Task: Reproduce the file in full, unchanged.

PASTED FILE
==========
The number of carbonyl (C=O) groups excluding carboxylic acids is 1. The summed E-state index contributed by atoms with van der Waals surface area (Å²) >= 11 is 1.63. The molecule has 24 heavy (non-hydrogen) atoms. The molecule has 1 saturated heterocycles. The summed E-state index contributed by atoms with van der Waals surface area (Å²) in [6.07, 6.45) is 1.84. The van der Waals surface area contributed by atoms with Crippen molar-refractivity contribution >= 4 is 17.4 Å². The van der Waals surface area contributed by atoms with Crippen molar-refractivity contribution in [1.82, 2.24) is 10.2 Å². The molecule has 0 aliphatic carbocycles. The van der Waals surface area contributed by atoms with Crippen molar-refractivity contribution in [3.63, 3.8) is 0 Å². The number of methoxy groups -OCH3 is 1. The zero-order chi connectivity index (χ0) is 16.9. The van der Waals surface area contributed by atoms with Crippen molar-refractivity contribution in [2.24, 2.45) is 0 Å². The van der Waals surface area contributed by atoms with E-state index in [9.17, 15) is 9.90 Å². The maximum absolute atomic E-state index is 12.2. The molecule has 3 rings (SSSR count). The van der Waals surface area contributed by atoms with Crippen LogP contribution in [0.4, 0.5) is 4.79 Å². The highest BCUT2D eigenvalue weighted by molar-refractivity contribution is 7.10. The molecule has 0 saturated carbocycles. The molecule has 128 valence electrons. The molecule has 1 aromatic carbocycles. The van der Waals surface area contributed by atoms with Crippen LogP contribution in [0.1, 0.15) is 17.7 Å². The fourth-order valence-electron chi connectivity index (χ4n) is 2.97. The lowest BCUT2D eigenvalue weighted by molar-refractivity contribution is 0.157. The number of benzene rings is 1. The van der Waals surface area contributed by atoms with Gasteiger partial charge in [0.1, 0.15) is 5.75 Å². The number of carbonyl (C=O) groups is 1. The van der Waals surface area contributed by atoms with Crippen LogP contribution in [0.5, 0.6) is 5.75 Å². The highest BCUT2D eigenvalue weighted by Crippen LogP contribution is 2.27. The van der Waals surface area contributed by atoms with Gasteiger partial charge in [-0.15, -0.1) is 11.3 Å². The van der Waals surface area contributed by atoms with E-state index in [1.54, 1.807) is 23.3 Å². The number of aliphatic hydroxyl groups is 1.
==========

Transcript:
The number of carbonyl (C=O) groups excluding carboxylic acids is 1. The summed E-state index contributed by atoms with van der Waals surface area (Å²) >= 11 is 1.63. The molecule has 24 heavy (non-hydrogen) atoms. The molecule has 1 saturated heterocycles. The summed E-state index contributed by atoms with van der Waals surface area (Å²) in [6.07, 6.45) is 1.84. The van der Waals surface area contributed by atoms with Crippen molar-refractivity contribution >= 4 is 17.4 Å². The van der Waals surface area contributed by atoms with Crippen molar-refractivity contribution in [1.82, 2.24) is 10.2 Å². The molecule has 0 aliphatic carbocycles. The van der Waals surface area contributed by atoms with Crippen molar-refractivity contribution in [3.63, 3.8) is 0 Å². The number of methoxy groups -OCH3 is 1. The zero-order chi connectivity index (χ0) is 16.9. The van der Waals surface area contributed by atoms with Crippen molar-refractivity contribution in [2.24, 2.45) is 0 Å². The van der Waals surface area contributed by atoms with E-state index in [9.17, 15) is 9.90 Å². The maximum absolute atomic E-state index is 12.2. The molecule has 3 rings (SSSR count). The van der Waals surface area contributed by atoms with Crippen LogP contribution in [0.4, 0.5) is 4.79 Å². The highest BCUT2D eigenvalue weighted by molar-refractivity contribution is 7.10. The molecule has 0 saturated carbocycles. The molecule has 128 valence electrons. The molecule has 1 aromatic carbocycles. The van der Waals surface area contributed by atoms with Crippen LogP contribution in [0.1, 0.15) is 17.7 Å². The fourth-order valence-electron chi connectivity index (χ4n) is 2.97. The lowest BCUT2D eigenvalue weighted by molar-refractivity contribution is 0.157. The number of benzene rings is 1. The van der Waals surface area contributed by atoms with Gasteiger partial charge in [0.1, 0.15) is 5.75 Å². The number of carbonyl (C=O) groups is 1. The van der Waals surface area contributed by atoms with Crippen LogP contribution in [0.5, 0.6) is 5.75 Å². The highest BCUT2D eigenvalue weighted by Crippen LogP contribution is 2.27. The van der Waals surface area contributed by atoms with Gasteiger partial charge in [-0.15, -0.1) is 11.3 Å². The van der Waals surface area contributed by atoms with E-state index in [1.54, 1.807) is 23.3 Å². The number of aliphatic hydroxyl groups is 1.